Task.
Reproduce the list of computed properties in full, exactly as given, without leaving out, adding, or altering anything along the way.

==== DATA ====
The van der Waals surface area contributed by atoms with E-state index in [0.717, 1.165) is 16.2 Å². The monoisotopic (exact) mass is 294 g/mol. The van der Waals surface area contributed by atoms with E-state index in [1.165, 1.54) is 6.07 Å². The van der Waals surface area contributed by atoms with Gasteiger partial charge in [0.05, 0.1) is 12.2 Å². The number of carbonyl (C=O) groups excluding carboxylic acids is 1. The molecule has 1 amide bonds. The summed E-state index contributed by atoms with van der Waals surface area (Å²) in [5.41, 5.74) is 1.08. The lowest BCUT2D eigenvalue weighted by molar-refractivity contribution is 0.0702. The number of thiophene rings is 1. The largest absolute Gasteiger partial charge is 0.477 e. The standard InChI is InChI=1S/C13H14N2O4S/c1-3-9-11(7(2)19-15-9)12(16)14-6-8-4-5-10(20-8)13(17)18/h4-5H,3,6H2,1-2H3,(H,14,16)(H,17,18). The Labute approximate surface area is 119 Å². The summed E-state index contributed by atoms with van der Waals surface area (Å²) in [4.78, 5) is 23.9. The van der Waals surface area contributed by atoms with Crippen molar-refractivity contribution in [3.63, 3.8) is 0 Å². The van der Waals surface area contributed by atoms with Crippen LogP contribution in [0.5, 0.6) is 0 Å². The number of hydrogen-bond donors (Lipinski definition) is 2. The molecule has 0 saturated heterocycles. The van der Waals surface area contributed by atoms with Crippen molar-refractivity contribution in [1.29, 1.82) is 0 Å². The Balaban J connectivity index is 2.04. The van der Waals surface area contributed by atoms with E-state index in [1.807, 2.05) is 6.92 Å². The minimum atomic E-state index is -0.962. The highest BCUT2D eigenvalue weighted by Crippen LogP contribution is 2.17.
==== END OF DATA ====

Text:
The van der Waals surface area contributed by atoms with E-state index in [0.717, 1.165) is 16.2 Å². The monoisotopic (exact) mass is 294 g/mol. The van der Waals surface area contributed by atoms with E-state index in [1.165, 1.54) is 6.07 Å². The van der Waals surface area contributed by atoms with Gasteiger partial charge in [0.05, 0.1) is 12.2 Å². The number of carbonyl (C=O) groups excluding carboxylic acids is 1. The molecule has 1 amide bonds. The summed E-state index contributed by atoms with van der Waals surface area (Å²) in [5.41, 5.74) is 1.08. The lowest BCUT2D eigenvalue weighted by molar-refractivity contribution is 0.0702. The number of thiophene rings is 1. The largest absolute Gasteiger partial charge is 0.477 e. The standard InChI is InChI=1S/C13H14N2O4S/c1-3-9-11(7(2)19-15-9)12(16)14-6-8-4-5-10(20-8)13(17)18/h4-5H,3,6H2,1-2H3,(H,14,16)(H,17,18). The Labute approximate surface area is 119 Å². The summed E-state index contributed by atoms with van der Waals surface area (Å²) in [4.78, 5) is 23.9. The van der Waals surface area contributed by atoms with Crippen molar-refractivity contribution in [3.63, 3.8) is 0 Å². The van der Waals surface area contributed by atoms with Crippen LogP contribution in [0.5, 0.6) is 0 Å². The number of hydrogen-bond donors (Lipinski definition) is 2. The molecule has 0 saturated heterocycles. The van der Waals surface area contributed by atoms with Crippen molar-refractivity contribution in [1.29, 1.82) is 0 Å². The Balaban J connectivity index is 2.04. The van der Waals surface area contributed by atoms with E-state index in [1.807, 2.05) is 6.92 Å². The minimum atomic E-state index is -0.962. The highest BCUT2D eigenvalue weighted by Crippen LogP contribution is 2.17.